Project Kollective Spaces first exhibition focuses on the cultural and environmental significance of trees. The PKS artists explore the complex human-tree relationship, and celebrate the everyday beauty of trees, by using photo media, film, installation, drawing and painting.

20th September – 1st October at the Bondi Pavilion Gallery.

For more about The Sky is Falling, visit
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A very captivating exhibition has invaded the Traffic Jam Galleries reshaped space with works by Jenny Green (INTERPLAY) and Rebecca Pierce ( THE SIMPLE LIFE) .Both are bright , bold ,vivid and entrancing . what is also exciting is seeing the contrast and range of styles produced by both artists.

First , considering Jenny Green’s exhibition INTERPLAY . From her studio in Sydney’s Northern Beaches Jenny Green creates her sculpture in bronze, steel & resins. Her work is represented in private, public & corporate collections, and has won a number of awards. Green exhibits at traffic jam galleries at Neutral Bay and in group exhibitions including with the Sculptors Society.

In 2015, Jenny was appointed to the Board of the National Art School..Her work is currently shortlisted in the Northern Beaches Art Prize. As displayed here, Green’s abstract sculptures of steel can be of strong ,coloured, dynamic ‘singing ‘ lines , full of energy and ‘eating’ space .They vary considerably in size – some of them are small, while others are large and free standing ( eg INTERPLAY 1 & 2 ) and have a pebbled floor , as if invoking a Zen garden.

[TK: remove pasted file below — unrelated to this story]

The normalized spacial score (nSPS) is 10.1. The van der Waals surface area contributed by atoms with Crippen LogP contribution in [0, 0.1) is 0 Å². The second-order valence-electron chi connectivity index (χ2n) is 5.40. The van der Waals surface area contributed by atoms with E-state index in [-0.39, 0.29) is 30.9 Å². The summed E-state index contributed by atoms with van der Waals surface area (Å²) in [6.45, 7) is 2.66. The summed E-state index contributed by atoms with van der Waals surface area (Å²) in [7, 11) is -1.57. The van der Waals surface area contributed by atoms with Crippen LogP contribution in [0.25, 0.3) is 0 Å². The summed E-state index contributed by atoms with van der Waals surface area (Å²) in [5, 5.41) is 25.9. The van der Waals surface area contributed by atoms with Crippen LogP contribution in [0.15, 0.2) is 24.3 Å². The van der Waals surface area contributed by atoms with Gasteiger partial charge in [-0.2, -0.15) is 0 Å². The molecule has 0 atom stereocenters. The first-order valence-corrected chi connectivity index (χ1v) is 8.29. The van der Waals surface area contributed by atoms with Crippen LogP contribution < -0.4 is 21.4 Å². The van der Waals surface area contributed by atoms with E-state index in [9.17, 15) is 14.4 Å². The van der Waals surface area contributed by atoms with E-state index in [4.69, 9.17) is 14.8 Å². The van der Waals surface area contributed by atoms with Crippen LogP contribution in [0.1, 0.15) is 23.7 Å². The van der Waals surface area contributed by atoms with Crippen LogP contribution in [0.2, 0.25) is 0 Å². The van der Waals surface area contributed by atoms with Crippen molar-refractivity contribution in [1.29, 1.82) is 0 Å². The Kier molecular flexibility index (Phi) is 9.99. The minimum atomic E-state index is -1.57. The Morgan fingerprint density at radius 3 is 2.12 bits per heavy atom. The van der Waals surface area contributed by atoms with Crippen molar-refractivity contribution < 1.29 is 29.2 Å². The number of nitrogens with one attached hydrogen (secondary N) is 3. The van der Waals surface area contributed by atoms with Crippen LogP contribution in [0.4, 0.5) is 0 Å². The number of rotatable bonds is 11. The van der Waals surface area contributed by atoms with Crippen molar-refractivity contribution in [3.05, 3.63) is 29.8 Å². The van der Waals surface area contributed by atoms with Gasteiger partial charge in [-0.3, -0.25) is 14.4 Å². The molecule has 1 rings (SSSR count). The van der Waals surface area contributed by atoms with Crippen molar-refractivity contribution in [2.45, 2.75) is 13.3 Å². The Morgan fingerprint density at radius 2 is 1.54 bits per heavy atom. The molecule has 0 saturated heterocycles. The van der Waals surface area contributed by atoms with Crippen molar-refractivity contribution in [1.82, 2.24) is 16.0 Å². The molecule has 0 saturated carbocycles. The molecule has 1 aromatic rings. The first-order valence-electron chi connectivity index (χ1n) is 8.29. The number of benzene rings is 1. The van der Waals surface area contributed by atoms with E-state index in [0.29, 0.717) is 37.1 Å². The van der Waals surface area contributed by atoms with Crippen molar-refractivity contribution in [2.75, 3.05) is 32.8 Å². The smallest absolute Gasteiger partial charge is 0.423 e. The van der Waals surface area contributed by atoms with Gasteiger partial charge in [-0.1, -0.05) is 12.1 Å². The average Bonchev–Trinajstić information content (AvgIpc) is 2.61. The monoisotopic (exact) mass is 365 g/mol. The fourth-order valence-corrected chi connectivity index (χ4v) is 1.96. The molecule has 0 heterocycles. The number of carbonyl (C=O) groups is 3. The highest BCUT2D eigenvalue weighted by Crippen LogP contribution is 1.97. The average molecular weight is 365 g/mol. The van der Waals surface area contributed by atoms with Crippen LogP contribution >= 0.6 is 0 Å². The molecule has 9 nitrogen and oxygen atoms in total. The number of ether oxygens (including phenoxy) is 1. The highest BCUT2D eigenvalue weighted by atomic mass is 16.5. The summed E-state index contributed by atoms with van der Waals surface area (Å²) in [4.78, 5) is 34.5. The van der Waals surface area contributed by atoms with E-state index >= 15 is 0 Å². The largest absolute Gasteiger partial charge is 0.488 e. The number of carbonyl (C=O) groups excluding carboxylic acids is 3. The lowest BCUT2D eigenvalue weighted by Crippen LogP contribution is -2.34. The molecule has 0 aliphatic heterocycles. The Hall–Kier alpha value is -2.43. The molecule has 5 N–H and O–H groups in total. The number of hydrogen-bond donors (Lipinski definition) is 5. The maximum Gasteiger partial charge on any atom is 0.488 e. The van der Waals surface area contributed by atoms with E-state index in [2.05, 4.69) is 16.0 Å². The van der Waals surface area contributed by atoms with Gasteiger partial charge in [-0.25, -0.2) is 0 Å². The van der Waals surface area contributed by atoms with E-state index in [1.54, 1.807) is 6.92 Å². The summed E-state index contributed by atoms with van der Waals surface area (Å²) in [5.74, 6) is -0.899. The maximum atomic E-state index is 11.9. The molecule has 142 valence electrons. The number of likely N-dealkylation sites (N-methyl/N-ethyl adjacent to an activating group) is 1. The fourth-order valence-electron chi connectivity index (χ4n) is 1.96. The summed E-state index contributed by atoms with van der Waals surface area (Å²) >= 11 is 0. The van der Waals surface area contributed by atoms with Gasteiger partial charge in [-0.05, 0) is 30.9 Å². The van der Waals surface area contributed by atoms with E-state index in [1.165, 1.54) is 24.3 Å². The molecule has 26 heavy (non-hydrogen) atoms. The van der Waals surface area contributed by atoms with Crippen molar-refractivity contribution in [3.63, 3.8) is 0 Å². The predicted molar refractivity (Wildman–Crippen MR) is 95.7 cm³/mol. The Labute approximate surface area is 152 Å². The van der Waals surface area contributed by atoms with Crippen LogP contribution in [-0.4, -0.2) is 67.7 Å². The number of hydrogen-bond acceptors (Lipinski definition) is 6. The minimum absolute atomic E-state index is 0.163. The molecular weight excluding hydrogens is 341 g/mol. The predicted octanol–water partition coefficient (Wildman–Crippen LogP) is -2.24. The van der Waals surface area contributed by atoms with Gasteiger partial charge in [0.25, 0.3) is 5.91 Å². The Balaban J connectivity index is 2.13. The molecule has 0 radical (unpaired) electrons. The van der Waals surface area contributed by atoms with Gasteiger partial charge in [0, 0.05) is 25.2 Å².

Green’s bronze figurative sculptures ( eg Rapport , Hey There ) are semi abstract and often have a great feeling of weight and heaviness ,yet this is combined with a sense of pulsating energy and movement .Some sit or stand on plinths the bodies in discussion or thought.

Rebecca Pierce’s exhibition is entitled THE SIMPLE LIFE.Pierce primarily works with paint, inks and fine points on canvas and paper.Pierce has participated in numerous solo and group exhibitions throughout Australia and overseas. She has been a finalist in major art prizes including the Glencore Percival Portrait Prize, the Mosman Art Prize, the Heysen Art Prize, the Fishers Ghost Art Prize, the Hawkesbury Art Prize, the Hunters Hill Art Prize, the ANL Maritime Art Prize and the Willoughby Art Prize. Rebecca’s work is represented in corporate and private collections in Australia and internationally.Ths particular exhibition includes some of her trademark bright, bursting thickly textured floral arrangements ( eg Country , Red Roses Blue Vase IX , Blow That Cone Full Salute ) but also features a very different change in style ( or two ).